Archive: October 2020

Game Development in Java

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Johan Kragt

In my early days as a software developer I worked at a small game studio. This was back in the days when ActionScript and Flash were still a thing.

At JCore during Corona times we’ve spent part of the JCore Fast Track looking at game development in Unity3D and the Unreal engine. These engines work on C#/JavaScript and C++ respectively.

Nowadays the language I’m most comfortable with is Java. A little while ago I was wondering whether it would be possible to create a game in Java.

Of course almost all languages support some sort of drawing, so technically the answer would be a straight yes. Modern engines and libraries offer support for OpenGL rendering and provide a lot of tools out of the box.

Though there are 3D engines for Java I’ll be focusing on a 2D game, mostly because the complexity of 3D and its assets makes creating anything resembling a 3D game a daunting task.

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Implementing a https enabled redirect service using Firebase

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Rob Brinkman

More and more web-traffic is moving to https instead of http protocol. Because users are using a modern browser that defaults to https or a browser extension like Https-By-Default . A great development from a security- and privacy perspective. But with some side effects as it pointed out that the redirect service offered by our hosting provider does not fully support https which causes a security warning.

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Introduction to OData

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Justus Brugman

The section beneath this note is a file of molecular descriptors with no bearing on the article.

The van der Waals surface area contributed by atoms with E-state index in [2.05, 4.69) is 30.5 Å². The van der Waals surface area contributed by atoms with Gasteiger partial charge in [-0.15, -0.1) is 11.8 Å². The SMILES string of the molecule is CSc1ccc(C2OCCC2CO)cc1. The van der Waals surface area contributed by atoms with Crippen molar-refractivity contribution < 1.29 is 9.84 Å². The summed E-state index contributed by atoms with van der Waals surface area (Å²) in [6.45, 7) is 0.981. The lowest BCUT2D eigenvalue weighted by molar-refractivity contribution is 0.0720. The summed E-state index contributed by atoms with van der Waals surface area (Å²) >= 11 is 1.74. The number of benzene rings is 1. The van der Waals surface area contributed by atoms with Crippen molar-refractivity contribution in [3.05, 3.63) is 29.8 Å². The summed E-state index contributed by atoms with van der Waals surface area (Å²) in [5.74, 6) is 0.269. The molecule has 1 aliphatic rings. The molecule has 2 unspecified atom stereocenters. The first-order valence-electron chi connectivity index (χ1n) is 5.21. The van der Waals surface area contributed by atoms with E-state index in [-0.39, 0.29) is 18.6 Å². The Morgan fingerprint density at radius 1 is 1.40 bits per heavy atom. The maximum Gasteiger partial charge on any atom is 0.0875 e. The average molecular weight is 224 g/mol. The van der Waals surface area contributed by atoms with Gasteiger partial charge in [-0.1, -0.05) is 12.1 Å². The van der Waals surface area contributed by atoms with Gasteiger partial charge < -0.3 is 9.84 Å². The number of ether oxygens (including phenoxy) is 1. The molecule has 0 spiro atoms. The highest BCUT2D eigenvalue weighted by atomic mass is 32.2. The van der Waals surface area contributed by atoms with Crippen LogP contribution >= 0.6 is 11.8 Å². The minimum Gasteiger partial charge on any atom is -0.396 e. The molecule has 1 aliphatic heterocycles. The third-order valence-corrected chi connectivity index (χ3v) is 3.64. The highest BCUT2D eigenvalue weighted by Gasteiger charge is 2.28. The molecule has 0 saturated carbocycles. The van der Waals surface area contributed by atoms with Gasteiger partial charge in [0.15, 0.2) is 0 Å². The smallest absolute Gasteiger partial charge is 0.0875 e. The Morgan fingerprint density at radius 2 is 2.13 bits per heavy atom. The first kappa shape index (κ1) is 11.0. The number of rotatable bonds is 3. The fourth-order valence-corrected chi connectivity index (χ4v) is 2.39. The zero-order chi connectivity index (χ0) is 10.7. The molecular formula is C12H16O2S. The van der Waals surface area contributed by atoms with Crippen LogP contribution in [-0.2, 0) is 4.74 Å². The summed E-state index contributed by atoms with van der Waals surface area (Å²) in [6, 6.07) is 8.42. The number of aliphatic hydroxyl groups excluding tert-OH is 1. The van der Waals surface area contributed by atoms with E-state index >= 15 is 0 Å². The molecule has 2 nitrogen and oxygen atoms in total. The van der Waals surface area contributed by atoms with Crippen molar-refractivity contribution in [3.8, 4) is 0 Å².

As developer, you probably have to work with APIs. Either you consume them, or perhaps you build them. Most of the time an API provides some sort of JSON response or perhaps XML. When the implementation is complete, it provides documentation as well, using the OpenAPI specification. This however is not what this blog is about.

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Automating hosting RevealJS slides on GitLab

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Deniz Turan

RevealJS is an awesome tool made with JavaScript, which allows you create slides for a presentation using HTML or if you use a plugin, Markdown. The great thing about that is, that you could have your slides in git, with proper version control. To run your slides, all you need is a web server which serves static content, for example you could do this locally using Python’s SimpleHttpServer. That’s where GitLab comes in, with GitLab pages you can host any static web content you want, so that’s what I will show in this blog, automatically hosting your RevealJS slides on GitLab with every commit of your slides.

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Spring WebFlux : reactor meltdown - slow responses

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Michel Breevoort